The center’s work also contributes to research across Brookings on technology, often in collaboration with the Artificial Intelligence and Emerging Technology Initiative.
Established in 1998, the Center for East Asia Policy Studies (CEAP) conducts research, analysis, and exchange to enhance policy development and understanding on the pressing political, security, and economic issues facing East Asia and the United States in the region. The Center provides expert insight and analysis into current events and emerging trends in East Asia, including Southeast Asia, and their implications for U.S. interests. Its four Chairs and cadre of associated researchers conduct in-depth, cutting-edge research on understudied and looming issues concerning the region. Center research and analysis appear in the form of seminars, roundtable discussions, books, policy papers, web-based publications, Congressional testimony, and journal articles.
The John L. Thornton China Center at Brookings develops timely, independent analyses and policy recommendations to address long-standing challenges related to U.S.-China relations and China’s internal development. Through a broad range of publications — from blogs and op-eds to monographs and books — its scholarly research is made accessible to both policymakers and the public. Building on Brookings’s inherent convening power, the Center hosts a wide array of public programs, roundtables, conferences, and track II dialogues to advance and highlight this work.
The mission of Brookings’s Center on the United States and Europe (CUSE) is to offer independent research and recommendations for policymakers, foster high-level dialogue on developments in Europe and global challenges that affect trans-Atlantic relations, and convene roundtables, workshops, and public forums on policy-relevant issues.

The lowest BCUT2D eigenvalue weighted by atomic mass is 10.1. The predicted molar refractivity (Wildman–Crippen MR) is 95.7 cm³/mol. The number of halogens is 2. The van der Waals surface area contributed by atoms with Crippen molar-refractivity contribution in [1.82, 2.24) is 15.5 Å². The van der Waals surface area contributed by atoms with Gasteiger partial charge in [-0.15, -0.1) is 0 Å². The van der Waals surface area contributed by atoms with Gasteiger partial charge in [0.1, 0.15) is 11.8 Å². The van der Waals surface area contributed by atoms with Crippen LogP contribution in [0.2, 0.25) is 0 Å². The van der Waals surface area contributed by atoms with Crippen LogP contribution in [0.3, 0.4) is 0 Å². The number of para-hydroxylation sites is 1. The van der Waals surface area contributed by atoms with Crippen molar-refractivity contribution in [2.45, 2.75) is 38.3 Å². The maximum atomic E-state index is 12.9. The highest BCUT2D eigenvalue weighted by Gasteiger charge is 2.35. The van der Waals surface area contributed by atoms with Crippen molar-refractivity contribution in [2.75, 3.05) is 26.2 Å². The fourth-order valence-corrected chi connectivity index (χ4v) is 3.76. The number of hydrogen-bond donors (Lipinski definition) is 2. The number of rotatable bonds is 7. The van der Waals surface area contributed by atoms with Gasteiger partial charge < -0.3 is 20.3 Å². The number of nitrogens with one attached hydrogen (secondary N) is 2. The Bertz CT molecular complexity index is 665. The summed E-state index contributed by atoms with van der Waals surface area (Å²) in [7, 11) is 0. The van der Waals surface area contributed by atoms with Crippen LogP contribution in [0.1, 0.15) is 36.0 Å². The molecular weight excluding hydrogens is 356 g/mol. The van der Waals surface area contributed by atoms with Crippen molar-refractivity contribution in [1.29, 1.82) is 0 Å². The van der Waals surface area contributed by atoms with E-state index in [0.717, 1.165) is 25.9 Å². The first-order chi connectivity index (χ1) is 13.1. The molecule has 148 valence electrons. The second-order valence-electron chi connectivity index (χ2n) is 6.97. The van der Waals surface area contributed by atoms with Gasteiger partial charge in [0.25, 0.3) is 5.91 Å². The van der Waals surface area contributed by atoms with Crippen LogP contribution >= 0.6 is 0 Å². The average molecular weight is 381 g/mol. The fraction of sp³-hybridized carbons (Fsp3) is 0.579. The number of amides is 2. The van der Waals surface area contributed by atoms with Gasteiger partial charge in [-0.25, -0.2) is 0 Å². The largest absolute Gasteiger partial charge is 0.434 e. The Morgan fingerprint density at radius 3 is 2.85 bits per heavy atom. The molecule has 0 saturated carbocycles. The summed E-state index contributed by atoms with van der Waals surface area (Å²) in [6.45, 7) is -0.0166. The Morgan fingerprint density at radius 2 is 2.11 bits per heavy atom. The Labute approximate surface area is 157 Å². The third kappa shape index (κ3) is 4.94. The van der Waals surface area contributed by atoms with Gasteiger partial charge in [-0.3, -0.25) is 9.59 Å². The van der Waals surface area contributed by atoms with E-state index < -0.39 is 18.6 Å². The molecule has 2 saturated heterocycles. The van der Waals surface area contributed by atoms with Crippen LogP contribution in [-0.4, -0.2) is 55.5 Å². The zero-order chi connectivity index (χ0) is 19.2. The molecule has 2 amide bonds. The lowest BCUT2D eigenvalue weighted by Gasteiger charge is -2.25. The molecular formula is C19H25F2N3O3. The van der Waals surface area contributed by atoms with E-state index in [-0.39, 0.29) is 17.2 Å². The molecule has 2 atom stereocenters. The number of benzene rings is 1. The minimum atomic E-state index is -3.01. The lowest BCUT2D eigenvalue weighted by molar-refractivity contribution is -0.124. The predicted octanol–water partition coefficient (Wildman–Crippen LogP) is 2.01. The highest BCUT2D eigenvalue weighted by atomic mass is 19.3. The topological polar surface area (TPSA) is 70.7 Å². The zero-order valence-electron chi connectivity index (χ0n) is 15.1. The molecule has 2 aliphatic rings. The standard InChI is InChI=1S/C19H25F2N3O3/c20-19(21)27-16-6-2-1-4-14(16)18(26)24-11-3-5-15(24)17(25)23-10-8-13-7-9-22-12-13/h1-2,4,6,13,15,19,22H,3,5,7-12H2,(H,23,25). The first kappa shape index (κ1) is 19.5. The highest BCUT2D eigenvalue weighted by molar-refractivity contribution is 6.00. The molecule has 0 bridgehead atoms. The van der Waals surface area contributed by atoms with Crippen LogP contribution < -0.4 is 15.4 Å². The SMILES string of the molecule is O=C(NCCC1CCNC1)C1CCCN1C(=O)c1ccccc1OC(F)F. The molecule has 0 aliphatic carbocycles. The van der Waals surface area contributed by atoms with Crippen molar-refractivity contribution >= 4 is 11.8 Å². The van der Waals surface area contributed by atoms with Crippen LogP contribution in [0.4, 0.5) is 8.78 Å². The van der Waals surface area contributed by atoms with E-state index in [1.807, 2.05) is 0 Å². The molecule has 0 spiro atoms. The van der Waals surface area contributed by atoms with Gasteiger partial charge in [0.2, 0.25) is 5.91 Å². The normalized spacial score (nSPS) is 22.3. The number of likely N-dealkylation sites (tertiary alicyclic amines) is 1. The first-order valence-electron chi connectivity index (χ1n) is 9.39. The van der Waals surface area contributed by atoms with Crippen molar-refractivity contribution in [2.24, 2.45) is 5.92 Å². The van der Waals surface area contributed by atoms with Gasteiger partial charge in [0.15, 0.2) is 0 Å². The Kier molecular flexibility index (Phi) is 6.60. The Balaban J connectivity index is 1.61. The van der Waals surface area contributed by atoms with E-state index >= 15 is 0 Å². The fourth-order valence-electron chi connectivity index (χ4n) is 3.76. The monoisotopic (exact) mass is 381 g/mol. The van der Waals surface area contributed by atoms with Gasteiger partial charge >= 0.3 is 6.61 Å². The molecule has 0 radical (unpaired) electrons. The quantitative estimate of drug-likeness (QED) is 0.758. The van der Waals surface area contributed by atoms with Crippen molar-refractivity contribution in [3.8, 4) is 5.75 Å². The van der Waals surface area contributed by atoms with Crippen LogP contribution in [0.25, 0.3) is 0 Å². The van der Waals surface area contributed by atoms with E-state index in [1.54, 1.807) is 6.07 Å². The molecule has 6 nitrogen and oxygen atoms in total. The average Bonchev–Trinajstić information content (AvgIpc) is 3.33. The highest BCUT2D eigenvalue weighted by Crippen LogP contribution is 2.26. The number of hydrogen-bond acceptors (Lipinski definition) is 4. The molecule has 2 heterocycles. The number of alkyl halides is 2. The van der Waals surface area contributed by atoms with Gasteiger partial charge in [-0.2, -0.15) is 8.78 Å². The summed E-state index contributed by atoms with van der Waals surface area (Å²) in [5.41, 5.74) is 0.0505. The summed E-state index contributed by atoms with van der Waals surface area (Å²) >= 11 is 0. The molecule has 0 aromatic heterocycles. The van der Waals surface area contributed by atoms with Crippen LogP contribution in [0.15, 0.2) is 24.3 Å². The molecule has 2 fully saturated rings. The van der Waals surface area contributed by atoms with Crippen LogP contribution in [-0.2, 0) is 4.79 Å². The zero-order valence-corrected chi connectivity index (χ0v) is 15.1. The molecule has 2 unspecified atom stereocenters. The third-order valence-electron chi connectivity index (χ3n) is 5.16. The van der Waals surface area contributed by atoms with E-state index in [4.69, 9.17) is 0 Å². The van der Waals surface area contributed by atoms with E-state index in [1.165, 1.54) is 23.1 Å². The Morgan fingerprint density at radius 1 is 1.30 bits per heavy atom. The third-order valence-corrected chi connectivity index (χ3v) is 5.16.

The Center for Middle East Policy (CMEP) is dedicated to the formulation of more effective and sustainable U.S. policy toward the Middle East. It conducts research to illuminate the issues that shape, or should shape, U.S. policy toward the region and the major trends affecting the lives of the people who live there. Established in 2002, CMEP furthers its mission through research, convening, publications, and private exchanges. Its scholars reflect varying points of view and work to foster a productive, nuanced, and informed debate.
The Energy Security and Climate Initiative (ESCI) at Brookings encourages the development, discussion and dissemination of high-caliber energy and climate research. ESCI is guided by the premise that energy policy choices of the past have shaped the current economic, environmental and strategic landscape in profound ways, and that the energy decisions we make today will have an equally profound impact on the future. Forging a path to a low-carbon, secure, and affordable energy system will require determined and clear-eyed effort to transform ambitions into effective policy prescriptions.
Office of the Vice President
Administration and Finance
Center for East Asia Policy Studies
Center for Middle East Policy
Center on the United States and Europe
John L. Thornton China Center
Energy Security and Climate Initiative
Strobe Talbott Center for Security, Strategy, and Technology